(Cyberwar.news) In 2010, the nation’s first cyber warfare czar, Richard Clarke, wrote the apropos-titled tome, Cyber War, in which he laid out details of what a sophisticated cyber attack on the United States could look like.
Hackers from a great power could quickly take our country back to the Stone Age by launching several large-scale “zero-day malware programs” across U.S. Internet providers. The damage done by these malware programs, he predicted, would include shutting down traffic control centers nationwide for both air and rail travel; erasing all financial data at the Federal Reserve and the nation’s biggest banks; overriding computerized controls for oil and gas pipelines; and collapsing multiple electric power grids.
Pandemonium would ensue. The military would be hampered and units unable to communicate with each other. If the attack occurred in winter, tens of millions would be left in the cold. Fortunes would be lost. Grocery stores would soon run out of food. Hospital systems would fail. Chaos and looting would ensue. The president would be powerless to stop any of it. Scores would die.
“In all the wars America has fought,” Clarke wrote, “no nation has ever done this kind of damage to our cities. A sophisticated cyber attack by one of several nation-states could do that today, in fifteen minutes, without a single terrorist or soldier ever appearing in this country.”
He went onto say that the only reason why it hadn’t happened yet is because conditions did not exist within the political structures of any of our enemies to convince their leaders such an attack was worth it. Our nemeses, he explained, understand that the U.S., even reeling from such an overwhelming cyber first strike, would still retain the capability to respond in kind.
Hacking technology has changed much since Clarke’s book was published just a few short years ago, which is to say, it has gotten much better. The potential to destroy an enemy nation’s functional infrastructure has become greater. Think of cyber warfare as the modern day equivalent of carpet-bombing cities during World War II, the aim of which was to reduce the enemy’s ability to make war by attacking population bases and destroying the commerce necessary to wage war.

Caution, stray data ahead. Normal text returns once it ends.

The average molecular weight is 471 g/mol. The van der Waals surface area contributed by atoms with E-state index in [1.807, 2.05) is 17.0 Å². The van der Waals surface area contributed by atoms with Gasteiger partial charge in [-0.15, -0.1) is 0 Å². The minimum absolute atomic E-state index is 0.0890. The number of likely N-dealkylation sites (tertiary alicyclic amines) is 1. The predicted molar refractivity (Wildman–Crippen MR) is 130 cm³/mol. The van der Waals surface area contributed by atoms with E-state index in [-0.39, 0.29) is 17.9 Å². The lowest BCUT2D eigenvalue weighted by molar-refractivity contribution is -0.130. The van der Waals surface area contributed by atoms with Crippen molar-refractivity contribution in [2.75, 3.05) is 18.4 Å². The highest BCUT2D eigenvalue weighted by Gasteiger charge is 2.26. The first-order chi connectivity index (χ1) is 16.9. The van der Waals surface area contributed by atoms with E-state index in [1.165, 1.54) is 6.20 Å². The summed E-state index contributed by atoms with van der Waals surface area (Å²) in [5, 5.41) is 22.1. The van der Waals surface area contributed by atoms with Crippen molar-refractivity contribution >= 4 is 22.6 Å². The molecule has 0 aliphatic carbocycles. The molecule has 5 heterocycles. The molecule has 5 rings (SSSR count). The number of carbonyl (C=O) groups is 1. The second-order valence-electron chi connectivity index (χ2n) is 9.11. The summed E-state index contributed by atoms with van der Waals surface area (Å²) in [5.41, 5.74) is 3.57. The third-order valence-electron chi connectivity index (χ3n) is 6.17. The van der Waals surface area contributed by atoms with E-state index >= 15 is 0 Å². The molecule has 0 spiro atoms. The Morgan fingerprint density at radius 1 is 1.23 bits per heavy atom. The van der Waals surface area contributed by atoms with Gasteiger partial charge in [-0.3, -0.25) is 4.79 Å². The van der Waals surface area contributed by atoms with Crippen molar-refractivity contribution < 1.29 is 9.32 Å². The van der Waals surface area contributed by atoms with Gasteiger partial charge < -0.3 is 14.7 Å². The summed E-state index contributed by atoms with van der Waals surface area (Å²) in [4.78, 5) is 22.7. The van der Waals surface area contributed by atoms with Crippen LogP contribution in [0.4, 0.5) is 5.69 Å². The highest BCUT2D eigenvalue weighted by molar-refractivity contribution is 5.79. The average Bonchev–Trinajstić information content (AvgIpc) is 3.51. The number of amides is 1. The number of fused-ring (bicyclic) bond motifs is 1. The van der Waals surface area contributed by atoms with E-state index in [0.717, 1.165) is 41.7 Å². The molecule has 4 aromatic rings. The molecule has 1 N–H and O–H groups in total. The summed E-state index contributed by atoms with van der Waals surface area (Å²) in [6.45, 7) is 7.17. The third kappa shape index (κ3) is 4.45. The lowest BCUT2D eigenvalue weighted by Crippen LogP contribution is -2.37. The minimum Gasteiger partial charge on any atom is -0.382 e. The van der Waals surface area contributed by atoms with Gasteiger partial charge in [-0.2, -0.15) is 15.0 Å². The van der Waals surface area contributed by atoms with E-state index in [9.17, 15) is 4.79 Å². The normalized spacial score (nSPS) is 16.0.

What hasn’t changed much, unfortunately – as recent hacks by Russia of our political system, North Korea against Sony Pictures Entertainment, China of our governmental records, and Iran – is our ability to defend our computer networks, despite federal agencies spending tens of billions on national security every year.
Today, because we still lack a proper defensive capability, Clark’s book is proving prophetic:
— The Department of Homeland Security recently discovered Russian-inserted malware in 2011 that could disrupt major industrial operations and infrastructure. Russian hackers have also targeted U.S. banks.
— In September 2014, the Senate Armed Services Committee said investigators for the panel had discovered that Chinese hackers infiltrated private transportation companies working for the U.S. military 20 times in a single recent year.
Going forward, the U.S. simply needs to build a better structure of cyber defenses, as Clarke recommended in his book and as others have seconded. Such defenses should be jointly developed by governmental and private-sector entities.
Living under a cloak of denial hasn’t protected our critical infrastructures. The Russian hack of the Democratic National Committee and the campaign of Hillary Clinton should remind us, again, how vulnerable our systems remain, and how little we can afford to wait any long to strengthen them.
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